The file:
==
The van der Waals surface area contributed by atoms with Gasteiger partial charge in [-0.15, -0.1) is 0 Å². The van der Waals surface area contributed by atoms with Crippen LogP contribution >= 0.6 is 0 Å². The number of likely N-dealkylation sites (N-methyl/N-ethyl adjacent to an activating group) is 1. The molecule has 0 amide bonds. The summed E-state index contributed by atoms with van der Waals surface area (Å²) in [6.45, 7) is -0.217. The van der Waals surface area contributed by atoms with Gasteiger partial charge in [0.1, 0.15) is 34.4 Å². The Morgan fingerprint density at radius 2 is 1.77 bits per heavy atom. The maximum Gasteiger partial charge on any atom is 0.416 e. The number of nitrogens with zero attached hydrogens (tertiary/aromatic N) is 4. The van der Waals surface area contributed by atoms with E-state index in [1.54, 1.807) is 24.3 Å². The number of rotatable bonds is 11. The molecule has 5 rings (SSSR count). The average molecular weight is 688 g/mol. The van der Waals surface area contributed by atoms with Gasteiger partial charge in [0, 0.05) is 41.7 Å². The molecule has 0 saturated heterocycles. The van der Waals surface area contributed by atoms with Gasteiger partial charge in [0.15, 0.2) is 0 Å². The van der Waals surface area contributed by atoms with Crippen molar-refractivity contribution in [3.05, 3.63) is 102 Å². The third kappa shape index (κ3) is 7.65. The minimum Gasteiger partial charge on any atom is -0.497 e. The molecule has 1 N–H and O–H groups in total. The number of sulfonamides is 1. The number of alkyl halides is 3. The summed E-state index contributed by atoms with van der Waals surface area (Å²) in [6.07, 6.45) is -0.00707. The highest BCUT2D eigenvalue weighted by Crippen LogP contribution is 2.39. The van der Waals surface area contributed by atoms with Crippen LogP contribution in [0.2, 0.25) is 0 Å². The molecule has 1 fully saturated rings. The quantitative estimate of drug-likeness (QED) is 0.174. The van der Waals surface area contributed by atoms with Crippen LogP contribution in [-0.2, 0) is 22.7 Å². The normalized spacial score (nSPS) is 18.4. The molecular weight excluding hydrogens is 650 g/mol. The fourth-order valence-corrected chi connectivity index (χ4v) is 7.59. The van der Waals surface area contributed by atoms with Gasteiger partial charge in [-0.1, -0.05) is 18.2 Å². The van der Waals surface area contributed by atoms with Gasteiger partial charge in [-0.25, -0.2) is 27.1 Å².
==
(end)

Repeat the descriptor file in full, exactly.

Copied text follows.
The van der Waals surface area contributed by atoms with Gasteiger partial charge in [-0.15, -0.1) is 0 Å². The van der Waals surface area contributed by atoms with Crippen LogP contribution >= 0.6 is 0 Å². The number of likely N-dealkylation sites (N-methyl/N-ethyl adjacent to an activating group) is 1. The molecule has 0 amide bonds. The summed E-state index contributed by atoms with van der Waals surface area (Å²) in [6.45, 7) is -0.217. The van der Waals surface area contributed by atoms with Gasteiger partial charge in [0.1, 0.15) is 34.4 Å². The Morgan fingerprint density at radius 2 is 1.77 bits per heavy atom. The maximum Gasteiger partial charge on any atom is 0.416 e. The number of nitrogens with zero attached hydrogens (tertiary/aromatic N) is 4. The van der Waals surface area contributed by atoms with E-state index in [1.54, 1.807) is 24.3 Å². The number of rotatable bonds is 11. The molecule has 5 rings (SSSR count). The average molecular weight is 688 g/mol. The van der Waals surface area contributed by atoms with Gasteiger partial charge in [0, 0.05) is 41.7 Å². The molecule has 0 saturated heterocycles. The van der Waals surface area contributed by atoms with Gasteiger partial charge in [0.15, 0.2) is 0 Å². The van der Waals surface area contributed by atoms with Crippen molar-refractivity contribution in [3.05, 3.63) is 102 Å². The third kappa shape index (κ3) is 7.65. The minimum Gasteiger partial charge on any atom is -0.497 e. The molecule has 1 N–H and O–H groups in total. The number of sulfonamides is 1. The number of alkyl halides is 3. The summed E-state index contributed by atoms with van der Waals surface area (Å²) in [6.07, 6.45) is -0.00707. The highest BCUT2D eigenvalue weighted by Crippen LogP contribution is 2.39. The van der Waals surface area contributed by atoms with Crippen LogP contribution in [0.2, 0.25) is 0 Å². The molecule has 1 fully saturated rings. The quantitative estimate of drug-likeness (QED) is 0.174. The van der Waals surface area contributed by atoms with Crippen LogP contribution in [-0.2, 0) is 22.7 Å². The normalized spacial score (nSPS) is 18.4. The molecular weight excluding hydrogens is 650 g/mol. The fourth-order valence-corrected chi connectivity index (χ4v) is 7.59. The van der Waals surface area contributed by atoms with Gasteiger partial charge in [-0.1, -0.05) is 18.2 Å². The van der Waals surface area contributed by atoms with Gasteiger partial charge in [-0.25, -0.2) is 27.1 Å².